3. Easy wins first. Look for efficiencies that can be solved with minimal AMR investment and integration.
  4. Strategically expand and grow. Choose an AMR system with the flexibility to grow and adapt to your evolving business needs and challenges.

3. It All Comes Down to Infrastructure

Implementing an AMR system should not be complicated. If it is complicated, you need to step back and make sure you’re choosing the right AMR solution.

When you know why you need AMRs and the challenges they will solve, you can put your energy into evaluating AMR solutions based on the requirements they place on your infrastructure. A truly autonomous solution shouldn’t require a lot of changes to your existing facility. An AMR solution should only need:

  • Natural features for navigation, such as existing walls, doorways, and columns
  • Battery charging location, which can even be implemented as opportunity charging that allows robots to be charged while being loaded or queuing for work.
  • IT computing and network resources so the system can manage day-to-day operations for you. SurePath, our fleet control software, integrates seamlessly with your IT infrastructure.
  • Small maintenance area to complete preventive and general maintenance tasks.

During the AMR assessment and discovery process, make sure you know exactly what your AMR manufacturer needs from your infrastructure. Look for an AMR solution that has the capabilities to integrate with your existing infrastructure.

4. Software Integration for Long-term AMR Success

The right software can make or break your AMR experience. As important as the autonomous robots you choose is the software used to manage and control them.

As part of your research, ask questions about the fleet control software and how it integrates into your existing systems. Remember, your robots are only as smart as the software powering them.

Ask these questions about the fleet control software and integration:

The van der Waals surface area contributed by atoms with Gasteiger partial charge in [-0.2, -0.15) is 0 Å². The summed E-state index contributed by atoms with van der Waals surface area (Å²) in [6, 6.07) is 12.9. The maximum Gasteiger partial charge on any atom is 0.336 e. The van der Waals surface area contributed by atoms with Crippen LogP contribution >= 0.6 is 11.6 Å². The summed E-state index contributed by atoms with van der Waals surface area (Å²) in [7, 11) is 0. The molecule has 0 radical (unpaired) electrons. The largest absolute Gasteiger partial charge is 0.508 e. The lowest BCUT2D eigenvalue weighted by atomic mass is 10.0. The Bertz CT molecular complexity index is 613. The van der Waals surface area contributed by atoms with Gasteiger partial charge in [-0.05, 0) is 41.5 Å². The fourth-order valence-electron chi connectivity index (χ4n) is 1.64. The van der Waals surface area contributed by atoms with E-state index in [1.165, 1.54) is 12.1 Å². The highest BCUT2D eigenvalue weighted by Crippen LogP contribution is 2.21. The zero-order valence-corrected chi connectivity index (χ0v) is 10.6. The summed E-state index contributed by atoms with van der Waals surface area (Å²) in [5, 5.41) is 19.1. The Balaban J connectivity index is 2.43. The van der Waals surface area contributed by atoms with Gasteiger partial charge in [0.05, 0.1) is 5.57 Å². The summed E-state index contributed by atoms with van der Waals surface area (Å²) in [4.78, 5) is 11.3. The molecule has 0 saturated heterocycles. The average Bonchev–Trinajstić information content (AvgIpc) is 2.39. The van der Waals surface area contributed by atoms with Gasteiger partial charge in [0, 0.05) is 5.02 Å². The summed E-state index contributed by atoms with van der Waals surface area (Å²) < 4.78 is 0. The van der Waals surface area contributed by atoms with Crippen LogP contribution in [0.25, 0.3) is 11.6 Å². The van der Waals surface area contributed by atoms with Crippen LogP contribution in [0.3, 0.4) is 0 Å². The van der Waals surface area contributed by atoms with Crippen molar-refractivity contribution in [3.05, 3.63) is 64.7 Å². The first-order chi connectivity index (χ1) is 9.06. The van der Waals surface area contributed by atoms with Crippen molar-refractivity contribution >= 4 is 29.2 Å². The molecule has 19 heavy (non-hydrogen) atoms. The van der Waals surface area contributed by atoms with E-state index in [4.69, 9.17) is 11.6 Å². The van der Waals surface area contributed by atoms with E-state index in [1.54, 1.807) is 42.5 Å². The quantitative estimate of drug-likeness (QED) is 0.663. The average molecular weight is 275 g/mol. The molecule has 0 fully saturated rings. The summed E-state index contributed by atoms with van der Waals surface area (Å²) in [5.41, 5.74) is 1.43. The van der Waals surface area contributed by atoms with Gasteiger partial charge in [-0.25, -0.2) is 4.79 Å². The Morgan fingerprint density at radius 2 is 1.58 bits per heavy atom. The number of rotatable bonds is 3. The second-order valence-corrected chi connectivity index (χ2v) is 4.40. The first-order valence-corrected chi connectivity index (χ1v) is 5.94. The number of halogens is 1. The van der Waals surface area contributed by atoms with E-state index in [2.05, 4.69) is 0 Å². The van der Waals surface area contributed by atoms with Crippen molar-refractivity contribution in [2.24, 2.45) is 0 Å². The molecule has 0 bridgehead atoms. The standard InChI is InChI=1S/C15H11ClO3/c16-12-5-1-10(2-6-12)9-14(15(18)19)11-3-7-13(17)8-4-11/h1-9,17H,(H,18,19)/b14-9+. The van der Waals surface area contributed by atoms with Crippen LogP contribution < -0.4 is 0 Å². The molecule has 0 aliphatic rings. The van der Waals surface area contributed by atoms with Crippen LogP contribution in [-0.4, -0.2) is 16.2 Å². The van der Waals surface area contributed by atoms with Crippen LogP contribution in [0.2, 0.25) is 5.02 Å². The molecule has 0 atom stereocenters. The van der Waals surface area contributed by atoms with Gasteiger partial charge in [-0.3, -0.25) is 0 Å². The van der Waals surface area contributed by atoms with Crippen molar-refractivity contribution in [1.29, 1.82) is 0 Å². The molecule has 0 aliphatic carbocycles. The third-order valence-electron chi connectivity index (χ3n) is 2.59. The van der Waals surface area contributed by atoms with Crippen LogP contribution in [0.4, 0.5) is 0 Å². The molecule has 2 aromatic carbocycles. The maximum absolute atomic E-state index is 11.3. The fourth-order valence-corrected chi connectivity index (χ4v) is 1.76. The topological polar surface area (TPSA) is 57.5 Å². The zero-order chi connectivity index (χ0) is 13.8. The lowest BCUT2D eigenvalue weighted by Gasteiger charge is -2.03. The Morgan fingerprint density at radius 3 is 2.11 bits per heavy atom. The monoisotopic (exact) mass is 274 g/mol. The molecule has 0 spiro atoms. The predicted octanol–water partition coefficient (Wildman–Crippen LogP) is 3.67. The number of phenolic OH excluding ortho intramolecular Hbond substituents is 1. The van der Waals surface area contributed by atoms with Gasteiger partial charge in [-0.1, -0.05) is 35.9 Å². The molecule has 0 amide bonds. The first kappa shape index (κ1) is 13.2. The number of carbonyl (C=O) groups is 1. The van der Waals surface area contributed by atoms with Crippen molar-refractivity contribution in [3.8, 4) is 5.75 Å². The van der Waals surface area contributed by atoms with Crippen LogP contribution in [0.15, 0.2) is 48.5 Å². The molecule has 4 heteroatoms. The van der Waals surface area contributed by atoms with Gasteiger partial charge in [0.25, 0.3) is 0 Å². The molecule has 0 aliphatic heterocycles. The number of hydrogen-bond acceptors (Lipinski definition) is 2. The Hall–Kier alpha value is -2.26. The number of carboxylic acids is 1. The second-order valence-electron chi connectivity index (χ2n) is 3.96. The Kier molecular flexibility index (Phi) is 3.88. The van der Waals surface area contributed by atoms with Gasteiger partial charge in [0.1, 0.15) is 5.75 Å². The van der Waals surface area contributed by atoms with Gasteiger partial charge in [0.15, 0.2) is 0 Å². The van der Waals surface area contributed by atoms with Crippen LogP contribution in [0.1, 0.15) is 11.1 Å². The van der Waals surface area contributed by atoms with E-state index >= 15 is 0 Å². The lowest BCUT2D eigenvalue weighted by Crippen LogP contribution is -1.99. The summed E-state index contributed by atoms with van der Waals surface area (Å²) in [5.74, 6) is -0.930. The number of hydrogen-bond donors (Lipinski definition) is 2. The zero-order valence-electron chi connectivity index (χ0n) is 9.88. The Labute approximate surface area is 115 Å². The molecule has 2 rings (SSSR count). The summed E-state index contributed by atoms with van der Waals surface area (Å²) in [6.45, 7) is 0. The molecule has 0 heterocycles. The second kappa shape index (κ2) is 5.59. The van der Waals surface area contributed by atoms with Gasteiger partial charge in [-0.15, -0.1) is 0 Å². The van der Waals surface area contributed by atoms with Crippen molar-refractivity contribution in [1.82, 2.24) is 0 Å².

• What does the software do? Is it capable of managing all AMR traffic, coordinating activities, and managing orders?
  • How does the software prevent collisions, accidents, injury, and damage to goods?
  • Does the fleet control software really help me save money and cut costs? Is it possible to use this software for inventory management and optimal traffic routing?
  • I’m already using a warehouse management system (WMS)/manufacturing execution system (MES). How do I integrate your software with my existing tools and infrastructure?
  • What type of device does the software run on? How and where is our data stored?
  • What kind of data can I pull from the software? Is there a way to create custom reports?
  • Do you offer training and support for your fleet control software?
  • When my infrastructure changes, how hard is it to adjust the robot’s paths? Is this something I can do on my own or do I have to call you to do it for me?

Watch our webinar The Five Things You Must Know Before Bringing AMRs Into Your Operation to learn from Dave Levasseur, Head of Software, about how SurePath, our fleet control software, integrates with your existing system.

5. Grow, Adapt and Stay Flexible Always

Your operational needs and goals today will not be the same six months or five years from now. And this demands an AMR system designed to grow, flex and adapt with you. Your AMR solution must be capable of giving you what you need when you need it.

For us flexibility means designing a system that meets your needs today and enables you to expand the use of AMRs in your future operations. With a modular platform that supports a range of different adapters there are no limits on what AMRs can do for you.

For example, your needs may change based on the season or holiday period. Know that you can easily change adapters to meet operational demands, for example converting tuggers to pallet stackers as needed.

You need an AMR system that is: modular, flexible, scalable, adjustable, accurate, reliable, safe and deploys easily when, where, and how you need it. You get this when you choose an AMR system that is designed from the ground up to meet your needs, goals, and challenges.

Be Future-ready with the Right AMR Solution

Do not get left behind. AMRs are not just the future of assembly, manufacturing, warehousing, and distribution – they are making huge impacts now.

Contact us to learn how AMRs can help you. From productivity improvements, cost-savings, a safer workplace through to more efficient operations – AMRs can make a difference.